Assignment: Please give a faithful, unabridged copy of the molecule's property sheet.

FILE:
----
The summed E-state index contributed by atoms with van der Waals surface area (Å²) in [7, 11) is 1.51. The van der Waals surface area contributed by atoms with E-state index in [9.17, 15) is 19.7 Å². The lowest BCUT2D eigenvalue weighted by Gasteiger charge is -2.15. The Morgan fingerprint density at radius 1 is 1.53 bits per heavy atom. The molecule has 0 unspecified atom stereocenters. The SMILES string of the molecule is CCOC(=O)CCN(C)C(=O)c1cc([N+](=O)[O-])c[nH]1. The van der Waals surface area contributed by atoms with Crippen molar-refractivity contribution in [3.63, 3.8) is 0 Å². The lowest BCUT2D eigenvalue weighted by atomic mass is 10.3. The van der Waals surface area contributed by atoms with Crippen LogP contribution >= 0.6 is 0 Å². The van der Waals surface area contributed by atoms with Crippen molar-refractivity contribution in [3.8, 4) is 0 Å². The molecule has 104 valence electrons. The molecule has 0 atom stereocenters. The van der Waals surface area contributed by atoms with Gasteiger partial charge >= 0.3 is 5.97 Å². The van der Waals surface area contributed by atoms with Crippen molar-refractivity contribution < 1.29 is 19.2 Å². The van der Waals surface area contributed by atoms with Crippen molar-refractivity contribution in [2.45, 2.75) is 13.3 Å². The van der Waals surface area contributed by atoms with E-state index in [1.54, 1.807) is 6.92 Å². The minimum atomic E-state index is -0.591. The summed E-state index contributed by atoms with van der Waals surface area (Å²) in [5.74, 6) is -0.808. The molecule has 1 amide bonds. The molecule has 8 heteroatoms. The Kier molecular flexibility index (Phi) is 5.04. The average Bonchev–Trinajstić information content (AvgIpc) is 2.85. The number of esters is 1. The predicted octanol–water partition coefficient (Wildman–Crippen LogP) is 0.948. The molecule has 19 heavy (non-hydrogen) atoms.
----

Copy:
The summed E-state index contributed by atoms with van der Waals surface area (Å²) in [7, 11) is 1.51. The van der Waals surface area contributed by atoms with E-state index in [9.17, 15) is 19.7 Å². The lowest BCUT2D eigenvalue weighted by Gasteiger charge is -2.15. The Morgan fingerprint density at radius 1 is 1.53 bits per heavy atom. The molecule has 0 unspecified atom stereocenters. The SMILES string of the molecule is CCOC(=O)CCN(C)C(=O)c1cc([N+](=O)[O-])c[nH]1. The van der Waals surface area contributed by atoms with Crippen molar-refractivity contribution in [3.63, 3.8) is 0 Å². The lowest BCUT2D eigenvalue weighted by atomic mass is 10.3. The van der Waals surface area contributed by atoms with Crippen LogP contribution >= 0.6 is 0 Å². The van der Waals surface area contributed by atoms with Crippen molar-refractivity contribution in [3.8, 4) is 0 Å². The molecule has 104 valence electrons. The molecule has 0 atom stereocenters. The van der Waals surface area contributed by atoms with Gasteiger partial charge >= 0.3 is 5.97 Å². The van der Waals surface area contributed by atoms with Crippen molar-refractivity contribution < 1.29 is 19.2 Å². The van der Waals surface area contributed by atoms with Crippen molar-refractivity contribution in [2.45, 2.75) is 13.3 Å². The van der Waals surface area contributed by atoms with E-state index in [1.54, 1.807) is 6.92 Å². The minimum atomic E-state index is -0.591. The summed E-state index contributed by atoms with van der Waals surface area (Å²) in [5.74, 6) is -0.808. The molecule has 1 amide bonds. The molecule has 8 heteroatoms. The Kier molecular flexibility index (Phi) is 5.04. The average Bonchev–Trinajstić information content (AvgIpc) is 2.85. The number of esters is 1. The predicted octanol–water partition coefficient (Wildman–Crippen LogP) is 0.948. The molecule has 19 heavy (non-hydrogen) atoms.